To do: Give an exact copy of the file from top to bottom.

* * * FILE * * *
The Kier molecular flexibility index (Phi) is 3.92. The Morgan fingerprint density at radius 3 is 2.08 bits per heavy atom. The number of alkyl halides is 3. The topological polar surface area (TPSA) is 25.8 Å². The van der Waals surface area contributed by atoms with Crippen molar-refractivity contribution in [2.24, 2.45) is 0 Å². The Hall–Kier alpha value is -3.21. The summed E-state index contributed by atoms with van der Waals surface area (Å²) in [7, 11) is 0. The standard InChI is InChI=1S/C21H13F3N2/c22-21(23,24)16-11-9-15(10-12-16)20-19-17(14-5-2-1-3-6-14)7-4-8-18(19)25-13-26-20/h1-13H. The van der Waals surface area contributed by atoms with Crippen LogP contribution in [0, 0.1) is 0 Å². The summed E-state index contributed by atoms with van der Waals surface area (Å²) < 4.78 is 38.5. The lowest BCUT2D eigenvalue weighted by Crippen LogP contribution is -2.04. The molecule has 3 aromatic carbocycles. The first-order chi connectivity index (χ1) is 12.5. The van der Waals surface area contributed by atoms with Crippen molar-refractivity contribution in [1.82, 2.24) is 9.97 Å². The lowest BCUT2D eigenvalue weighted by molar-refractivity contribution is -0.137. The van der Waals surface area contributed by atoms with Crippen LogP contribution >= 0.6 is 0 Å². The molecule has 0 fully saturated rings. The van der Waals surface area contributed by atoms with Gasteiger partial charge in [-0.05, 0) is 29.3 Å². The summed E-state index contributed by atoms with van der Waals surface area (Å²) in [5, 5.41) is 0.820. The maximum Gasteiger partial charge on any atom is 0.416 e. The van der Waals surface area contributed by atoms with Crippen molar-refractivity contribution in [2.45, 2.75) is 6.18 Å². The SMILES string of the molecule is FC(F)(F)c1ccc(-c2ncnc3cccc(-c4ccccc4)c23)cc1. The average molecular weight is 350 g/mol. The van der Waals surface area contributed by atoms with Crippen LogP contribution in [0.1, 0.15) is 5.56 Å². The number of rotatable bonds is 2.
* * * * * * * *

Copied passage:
The Kier molecular flexibility index (Phi) is 3.92. The Morgan fingerprint density at radius 3 is 2.08 bits per heavy atom. The number of alkyl halides is 3. The topological polar surface area (TPSA) is 25.8 Å². The van der Waals surface area contributed by atoms with Crippen molar-refractivity contribution in [2.24, 2.45) is 0 Å². The Hall–Kier alpha value is -3.21. The summed E-state index contributed by atoms with van der Waals surface area (Å²) in [7, 11) is 0. The standard InChI is InChI=1S/C21H13F3N2/c22-21(23,24)16-11-9-15(10-12-16)20-19-17(14-5-2-1-3-6-14)7-4-8-18(19)25-13-26-20/h1-13H. The van der Waals surface area contributed by atoms with Crippen LogP contribution in [0, 0.1) is 0 Å². The summed E-state index contributed by atoms with van der Waals surface area (Å²) < 4.78 is 38.5. The lowest BCUT2D eigenvalue weighted by Crippen LogP contribution is -2.04. The molecule has 3 aromatic carbocycles. The first-order chi connectivity index (χ1) is 12.5. The van der Waals surface area contributed by atoms with Crippen molar-refractivity contribution in [1.82, 2.24) is 9.97 Å². The lowest BCUT2D eigenvalue weighted by molar-refractivity contribution is -0.137. The van der Waals surface area contributed by atoms with Crippen LogP contribution >= 0.6 is 0 Å². The molecule has 0 fully saturated rings. The van der Waals surface area contributed by atoms with Gasteiger partial charge in [-0.05, 0) is 29.3 Å². The summed E-state index contributed by atoms with van der Waals surface area (Å²) in [5, 5.41) is 0.820. The maximum Gasteiger partial charge on any atom is 0.416 e. The van der Waals surface area contributed by atoms with Crippen molar-refractivity contribution in [2.45, 2.75) is 6.18 Å². The SMILES string of the molecule is FC(F)(F)c1ccc(-c2ncnc3cccc(-c4ccccc4)c23)cc1. The average molecular weight is 350 g/mol. The van der Waals surface area contributed by atoms with Crippen LogP contribution in [0.1, 0.15) is 5.56 Å². The number of rotatable bonds is 2.